Stories We Like: Novels For Language Lovers
c.1300, olyfaunt, from Old French oliphant (12c.), from Latin elephantus, from Greek elephas (genitive elephantos) "elephant, ivory," probably from a non-Indo-European language, likely via Phoenician (cf. Hamitic elu "elephant," source of the word for it in many Semitic languages, or possibly from Sanskrit ibhah "elephant").
Re-spelled after 1550 on Latin model. As an emblem of the Republican Party in U.S. politics, 1860. To see the elephant "be acquainted with life, gain knowledge by experience" is an American English colloquialism from 1835.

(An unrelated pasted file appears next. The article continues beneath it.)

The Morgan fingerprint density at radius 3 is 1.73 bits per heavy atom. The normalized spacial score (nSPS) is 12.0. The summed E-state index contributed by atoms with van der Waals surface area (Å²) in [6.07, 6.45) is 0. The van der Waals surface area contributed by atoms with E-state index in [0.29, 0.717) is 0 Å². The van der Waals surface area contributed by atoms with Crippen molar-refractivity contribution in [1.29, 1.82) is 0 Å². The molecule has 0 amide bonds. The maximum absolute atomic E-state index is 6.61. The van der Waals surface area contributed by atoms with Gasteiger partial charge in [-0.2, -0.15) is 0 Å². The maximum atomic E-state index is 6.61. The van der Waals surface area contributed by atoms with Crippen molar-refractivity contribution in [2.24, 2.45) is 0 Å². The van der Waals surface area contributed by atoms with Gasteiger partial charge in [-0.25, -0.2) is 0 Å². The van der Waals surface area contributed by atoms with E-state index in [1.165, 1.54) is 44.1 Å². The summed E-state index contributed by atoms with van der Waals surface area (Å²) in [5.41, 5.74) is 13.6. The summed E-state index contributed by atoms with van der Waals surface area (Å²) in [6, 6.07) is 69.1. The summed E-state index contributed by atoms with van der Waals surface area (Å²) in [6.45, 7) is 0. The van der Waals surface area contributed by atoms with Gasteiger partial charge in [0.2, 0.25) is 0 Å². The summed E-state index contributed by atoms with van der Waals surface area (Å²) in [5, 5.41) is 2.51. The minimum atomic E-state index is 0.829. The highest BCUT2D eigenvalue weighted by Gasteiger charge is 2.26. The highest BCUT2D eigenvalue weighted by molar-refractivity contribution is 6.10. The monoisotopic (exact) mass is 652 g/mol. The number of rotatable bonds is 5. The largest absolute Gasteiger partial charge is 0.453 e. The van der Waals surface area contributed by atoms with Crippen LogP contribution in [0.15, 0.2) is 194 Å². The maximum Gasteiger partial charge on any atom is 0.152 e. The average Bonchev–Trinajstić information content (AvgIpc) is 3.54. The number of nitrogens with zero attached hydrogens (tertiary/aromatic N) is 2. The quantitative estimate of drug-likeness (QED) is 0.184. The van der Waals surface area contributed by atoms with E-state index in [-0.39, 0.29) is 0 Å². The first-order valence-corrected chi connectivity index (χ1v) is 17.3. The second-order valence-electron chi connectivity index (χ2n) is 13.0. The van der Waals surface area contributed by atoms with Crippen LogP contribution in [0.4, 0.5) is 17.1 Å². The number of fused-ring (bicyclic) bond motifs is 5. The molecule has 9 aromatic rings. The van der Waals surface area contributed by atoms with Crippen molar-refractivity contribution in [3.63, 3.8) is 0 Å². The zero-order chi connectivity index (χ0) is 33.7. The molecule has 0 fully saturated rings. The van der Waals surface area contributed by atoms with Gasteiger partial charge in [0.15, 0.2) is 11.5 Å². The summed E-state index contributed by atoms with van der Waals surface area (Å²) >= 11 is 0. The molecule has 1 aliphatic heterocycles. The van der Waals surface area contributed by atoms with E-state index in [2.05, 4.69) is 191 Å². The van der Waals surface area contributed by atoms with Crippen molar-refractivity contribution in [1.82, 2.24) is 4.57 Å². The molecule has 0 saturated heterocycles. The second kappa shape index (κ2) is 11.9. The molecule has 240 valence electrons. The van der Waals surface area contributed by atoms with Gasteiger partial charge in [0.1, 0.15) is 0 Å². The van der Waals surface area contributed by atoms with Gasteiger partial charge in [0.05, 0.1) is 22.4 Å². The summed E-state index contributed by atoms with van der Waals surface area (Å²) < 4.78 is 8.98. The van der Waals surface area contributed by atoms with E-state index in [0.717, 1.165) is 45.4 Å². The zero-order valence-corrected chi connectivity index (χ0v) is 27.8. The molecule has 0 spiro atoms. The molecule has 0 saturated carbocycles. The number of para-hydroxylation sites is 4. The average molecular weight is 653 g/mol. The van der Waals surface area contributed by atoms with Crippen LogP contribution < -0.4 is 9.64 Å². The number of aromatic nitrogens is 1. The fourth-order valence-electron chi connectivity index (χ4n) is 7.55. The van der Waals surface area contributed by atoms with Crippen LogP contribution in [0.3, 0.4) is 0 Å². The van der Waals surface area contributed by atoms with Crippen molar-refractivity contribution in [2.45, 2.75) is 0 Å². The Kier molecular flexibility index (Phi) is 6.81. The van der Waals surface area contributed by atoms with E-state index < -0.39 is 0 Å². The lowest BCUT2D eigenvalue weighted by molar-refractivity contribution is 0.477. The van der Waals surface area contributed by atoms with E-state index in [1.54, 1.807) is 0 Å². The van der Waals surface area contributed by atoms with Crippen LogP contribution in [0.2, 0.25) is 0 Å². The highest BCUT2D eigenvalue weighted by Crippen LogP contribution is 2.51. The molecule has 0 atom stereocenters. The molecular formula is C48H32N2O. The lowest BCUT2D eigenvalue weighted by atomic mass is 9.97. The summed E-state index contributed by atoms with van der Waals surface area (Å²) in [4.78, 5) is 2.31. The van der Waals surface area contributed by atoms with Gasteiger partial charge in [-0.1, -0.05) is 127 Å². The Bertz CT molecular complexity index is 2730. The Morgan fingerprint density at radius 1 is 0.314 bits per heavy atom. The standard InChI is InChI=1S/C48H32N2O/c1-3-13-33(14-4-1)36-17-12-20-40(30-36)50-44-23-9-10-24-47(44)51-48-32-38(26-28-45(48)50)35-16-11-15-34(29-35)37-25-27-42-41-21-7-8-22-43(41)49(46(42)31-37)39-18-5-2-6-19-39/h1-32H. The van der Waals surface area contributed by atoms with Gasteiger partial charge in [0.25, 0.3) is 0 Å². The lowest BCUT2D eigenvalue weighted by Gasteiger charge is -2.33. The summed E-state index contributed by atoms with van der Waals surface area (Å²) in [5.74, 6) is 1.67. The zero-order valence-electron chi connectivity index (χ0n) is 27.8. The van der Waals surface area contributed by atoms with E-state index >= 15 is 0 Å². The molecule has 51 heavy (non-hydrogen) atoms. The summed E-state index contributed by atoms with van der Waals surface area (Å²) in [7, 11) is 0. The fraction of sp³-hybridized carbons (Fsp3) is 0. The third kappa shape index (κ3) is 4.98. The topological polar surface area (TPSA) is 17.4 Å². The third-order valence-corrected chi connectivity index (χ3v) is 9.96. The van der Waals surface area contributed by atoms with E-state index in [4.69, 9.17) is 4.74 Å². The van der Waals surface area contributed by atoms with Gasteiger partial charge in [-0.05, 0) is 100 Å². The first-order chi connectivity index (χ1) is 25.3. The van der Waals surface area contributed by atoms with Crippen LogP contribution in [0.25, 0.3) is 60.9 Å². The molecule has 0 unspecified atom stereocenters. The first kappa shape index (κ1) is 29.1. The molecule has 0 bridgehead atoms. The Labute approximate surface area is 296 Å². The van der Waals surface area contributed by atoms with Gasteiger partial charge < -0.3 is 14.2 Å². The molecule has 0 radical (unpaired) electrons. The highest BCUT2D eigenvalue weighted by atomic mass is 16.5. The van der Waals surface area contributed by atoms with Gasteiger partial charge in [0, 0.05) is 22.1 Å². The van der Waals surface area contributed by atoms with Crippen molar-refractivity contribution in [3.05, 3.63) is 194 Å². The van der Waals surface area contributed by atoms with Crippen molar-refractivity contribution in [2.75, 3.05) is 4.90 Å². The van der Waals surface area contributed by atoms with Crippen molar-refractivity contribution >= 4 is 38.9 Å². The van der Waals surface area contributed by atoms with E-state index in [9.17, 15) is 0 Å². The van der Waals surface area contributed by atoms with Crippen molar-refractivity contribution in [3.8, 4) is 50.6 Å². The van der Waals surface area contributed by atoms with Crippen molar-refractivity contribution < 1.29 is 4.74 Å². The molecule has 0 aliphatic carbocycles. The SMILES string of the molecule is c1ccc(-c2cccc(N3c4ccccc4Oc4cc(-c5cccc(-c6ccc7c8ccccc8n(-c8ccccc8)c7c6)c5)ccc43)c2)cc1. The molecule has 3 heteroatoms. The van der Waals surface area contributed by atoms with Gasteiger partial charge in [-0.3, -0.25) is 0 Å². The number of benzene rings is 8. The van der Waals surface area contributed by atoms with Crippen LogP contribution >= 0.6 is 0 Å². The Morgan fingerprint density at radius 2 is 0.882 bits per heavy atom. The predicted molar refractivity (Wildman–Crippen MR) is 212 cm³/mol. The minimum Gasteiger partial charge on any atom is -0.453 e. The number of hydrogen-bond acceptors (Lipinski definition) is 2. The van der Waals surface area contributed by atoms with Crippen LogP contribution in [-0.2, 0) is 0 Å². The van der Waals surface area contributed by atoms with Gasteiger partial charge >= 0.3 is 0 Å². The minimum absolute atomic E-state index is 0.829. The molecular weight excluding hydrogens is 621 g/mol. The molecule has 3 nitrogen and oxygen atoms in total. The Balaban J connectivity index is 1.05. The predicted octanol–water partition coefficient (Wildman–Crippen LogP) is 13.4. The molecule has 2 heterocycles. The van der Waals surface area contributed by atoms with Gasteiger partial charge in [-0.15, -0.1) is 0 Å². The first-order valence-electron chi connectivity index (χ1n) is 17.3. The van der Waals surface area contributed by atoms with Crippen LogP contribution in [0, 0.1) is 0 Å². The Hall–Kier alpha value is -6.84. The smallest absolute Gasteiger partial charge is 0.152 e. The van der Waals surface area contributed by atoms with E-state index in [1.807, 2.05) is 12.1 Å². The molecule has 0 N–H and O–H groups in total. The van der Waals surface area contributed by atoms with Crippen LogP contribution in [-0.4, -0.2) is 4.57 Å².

not found in Scripture except indirectly in the original Greek word (elephantinos) translated "of ivory" in Rev. 18:12, and in the Hebrew word (shenhabim, meaning "elephant's tooth") rendered "ivory" in 1 Kings 10:22 and 2 Chr. 9:21.